matematicas visuales visual math

The first time I read about this amazing construction of a non-regular pentagon by Dürer was in Dan Pedoe's book 'Geometry and the Liberal Arts' (an Spanish version was published by Gustavo Gili Editores in 1979).

As Pedoe pointed out 'Dürer's interest in the construction of regular polygons is a reflection of their use in the Middle Ages in both Islamic and Gothic decoration and, after the invention of firearms, in the construction of fortifications.' (Pedoe, p. 68)

In Dürer's book 'Underweysung der Messung' ('Four Books of Measurement', published in 1525) the author gives an exact construction for a regular pentagon (taken from Ptolemy) but here we are playing with another construction of a pentagon, in this case is an equilateral but not equiangular pentagon.

Dürer thought that 'geometry is the right foundation of all painting' and he wanted to be accessible to painters, artists in general and craftsmen. Then he wrote his books in German and the his focus was practical. The construction that we are studying now is a good example because, although it is approximate, it is very accurate and simple to draw.

He draw it using a rusty compass (a compass with fixed radius) that makes the task easier. [Abu'l-Wafa Al-Buzjani (940-998), mathematician and astronomer, was interested in this kind of geometric constructions using a rusty compass and wrote 'A book on those geometric constructions which are necessary for a craftsman'].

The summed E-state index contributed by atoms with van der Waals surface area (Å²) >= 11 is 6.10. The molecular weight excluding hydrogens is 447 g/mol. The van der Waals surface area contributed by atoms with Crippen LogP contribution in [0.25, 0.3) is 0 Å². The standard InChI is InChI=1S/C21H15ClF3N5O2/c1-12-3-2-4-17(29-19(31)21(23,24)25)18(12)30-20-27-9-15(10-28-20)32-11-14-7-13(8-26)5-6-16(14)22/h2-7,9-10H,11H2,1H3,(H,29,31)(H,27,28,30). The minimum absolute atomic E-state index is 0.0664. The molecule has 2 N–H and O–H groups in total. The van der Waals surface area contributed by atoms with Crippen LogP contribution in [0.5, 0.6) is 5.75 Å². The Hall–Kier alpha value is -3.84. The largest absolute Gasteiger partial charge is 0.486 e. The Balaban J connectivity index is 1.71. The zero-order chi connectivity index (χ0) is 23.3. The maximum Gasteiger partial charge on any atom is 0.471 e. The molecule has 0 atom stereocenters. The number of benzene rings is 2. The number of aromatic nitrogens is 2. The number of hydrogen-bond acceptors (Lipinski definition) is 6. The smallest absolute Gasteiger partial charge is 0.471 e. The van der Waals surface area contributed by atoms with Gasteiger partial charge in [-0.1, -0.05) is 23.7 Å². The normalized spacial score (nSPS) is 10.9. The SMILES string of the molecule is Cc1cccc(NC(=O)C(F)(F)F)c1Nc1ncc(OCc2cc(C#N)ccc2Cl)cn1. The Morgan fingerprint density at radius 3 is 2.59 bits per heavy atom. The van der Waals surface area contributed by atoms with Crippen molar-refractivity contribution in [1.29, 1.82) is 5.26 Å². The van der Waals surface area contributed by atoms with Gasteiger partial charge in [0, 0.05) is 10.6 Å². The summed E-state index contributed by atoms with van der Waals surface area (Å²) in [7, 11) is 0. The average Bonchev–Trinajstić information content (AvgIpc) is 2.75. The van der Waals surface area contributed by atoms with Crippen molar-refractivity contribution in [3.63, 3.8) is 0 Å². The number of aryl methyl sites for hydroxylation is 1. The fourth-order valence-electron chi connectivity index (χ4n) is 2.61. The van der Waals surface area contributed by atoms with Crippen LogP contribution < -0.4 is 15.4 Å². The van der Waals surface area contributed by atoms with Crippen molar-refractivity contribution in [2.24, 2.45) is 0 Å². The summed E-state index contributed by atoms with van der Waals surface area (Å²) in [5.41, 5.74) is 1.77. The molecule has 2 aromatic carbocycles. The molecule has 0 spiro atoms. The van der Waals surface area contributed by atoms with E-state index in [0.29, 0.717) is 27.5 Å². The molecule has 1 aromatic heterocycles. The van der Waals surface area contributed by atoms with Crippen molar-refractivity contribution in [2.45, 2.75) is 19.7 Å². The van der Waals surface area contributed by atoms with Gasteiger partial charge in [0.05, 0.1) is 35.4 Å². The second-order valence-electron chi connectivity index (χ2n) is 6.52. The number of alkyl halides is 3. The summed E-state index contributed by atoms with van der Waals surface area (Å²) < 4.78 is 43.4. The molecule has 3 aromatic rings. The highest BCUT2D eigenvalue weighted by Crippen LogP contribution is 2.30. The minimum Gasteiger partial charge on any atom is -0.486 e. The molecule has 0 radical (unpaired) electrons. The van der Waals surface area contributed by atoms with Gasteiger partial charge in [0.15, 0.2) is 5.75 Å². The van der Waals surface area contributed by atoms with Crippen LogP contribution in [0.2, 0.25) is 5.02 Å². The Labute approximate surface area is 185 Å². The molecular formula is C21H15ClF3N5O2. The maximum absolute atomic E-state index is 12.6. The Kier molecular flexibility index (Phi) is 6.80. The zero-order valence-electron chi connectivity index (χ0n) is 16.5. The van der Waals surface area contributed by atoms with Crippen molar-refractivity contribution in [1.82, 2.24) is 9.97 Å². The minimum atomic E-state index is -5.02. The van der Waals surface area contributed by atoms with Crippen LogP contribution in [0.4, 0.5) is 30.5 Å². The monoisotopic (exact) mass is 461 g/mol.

Durer drawing of a non-regular pentagon:  Durer's Underweysung der Messung page with the drawing of two pentagons | matematicasVisuales
In this page of Dürer's book 'Underweysung der Messung' you can see two constructions of pentagons using ruler and compass: one is exact and the other is approximate.
Durer drawing of a non-regular pentagon, a trigonometry exercise:  Durer's construction of a non regular pentagon in his book Underweysung derMessung | matematicasVisuales
This is the approximate construction of an equilatera but not equiangular pentagon. (This construction was well known by craftsman in Durer's time and was publishen in the book 'Geometria Deutsch', a workshop manual, around 1484)

We already know that the five angles of a regular pentagon are 108º. Pedoe wrote that, in Dürer's approximate construction, the angles in the base are 108º21'58'', there are two angles less than 108º and the angle on the top is larger than 109º. This differences would hardly be detectable in a drawing.

We are going to use trigonometry to calculate these angles. For simplicity we can consider that que side length is 1.